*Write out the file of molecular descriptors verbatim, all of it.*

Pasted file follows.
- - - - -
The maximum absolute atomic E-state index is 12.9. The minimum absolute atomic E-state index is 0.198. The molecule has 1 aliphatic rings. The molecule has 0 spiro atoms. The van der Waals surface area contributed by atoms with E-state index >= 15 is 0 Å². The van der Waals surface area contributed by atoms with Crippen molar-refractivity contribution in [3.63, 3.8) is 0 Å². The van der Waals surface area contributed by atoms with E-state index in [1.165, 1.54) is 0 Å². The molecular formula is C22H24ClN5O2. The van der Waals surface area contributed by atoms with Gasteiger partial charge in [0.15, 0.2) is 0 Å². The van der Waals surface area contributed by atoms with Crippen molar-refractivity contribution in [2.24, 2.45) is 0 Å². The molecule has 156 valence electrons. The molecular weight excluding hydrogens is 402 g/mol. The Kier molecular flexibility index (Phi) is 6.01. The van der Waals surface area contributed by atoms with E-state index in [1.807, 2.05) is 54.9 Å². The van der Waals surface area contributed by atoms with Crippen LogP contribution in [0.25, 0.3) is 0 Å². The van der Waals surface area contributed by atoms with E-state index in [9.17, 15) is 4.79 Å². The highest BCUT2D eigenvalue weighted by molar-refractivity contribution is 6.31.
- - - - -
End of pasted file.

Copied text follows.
The maximum absolute atomic E-state index is 12.9. The minimum absolute atomic E-state index is 0.198. The molecule has 1 aliphatic rings. The molecule has 0 spiro atoms. The van der Waals surface area contributed by atoms with E-state index >= 15 is 0 Å². The van der Waals surface area contributed by atoms with Crippen molar-refractivity contribution in [3.63, 3.8) is 0 Å². The van der Waals surface area contributed by atoms with E-state index in [1.165, 1.54) is 0 Å². The molecular formula is C22H24ClN5O2. The van der Waals surface area contributed by atoms with Gasteiger partial charge in [0.15, 0.2) is 0 Å². The van der Waals surface area contributed by atoms with Crippen molar-refractivity contribution in [2.24, 2.45) is 0 Å². The molecule has 156 valence electrons. The molecular weight excluding hydrogens is 402 g/mol. The Kier molecular flexibility index (Phi) is 6.01. The van der Waals surface area contributed by atoms with E-state index in [1.807, 2.05) is 54.9 Å². The van der Waals surface area contributed by atoms with Crippen LogP contribution in [0.25, 0.3) is 0 Å². The van der Waals surface area contributed by atoms with E-state index in [9.17, 15) is 4.79 Å². The highest BCUT2D eigenvalue weighted by molar-refractivity contribution is 6.31.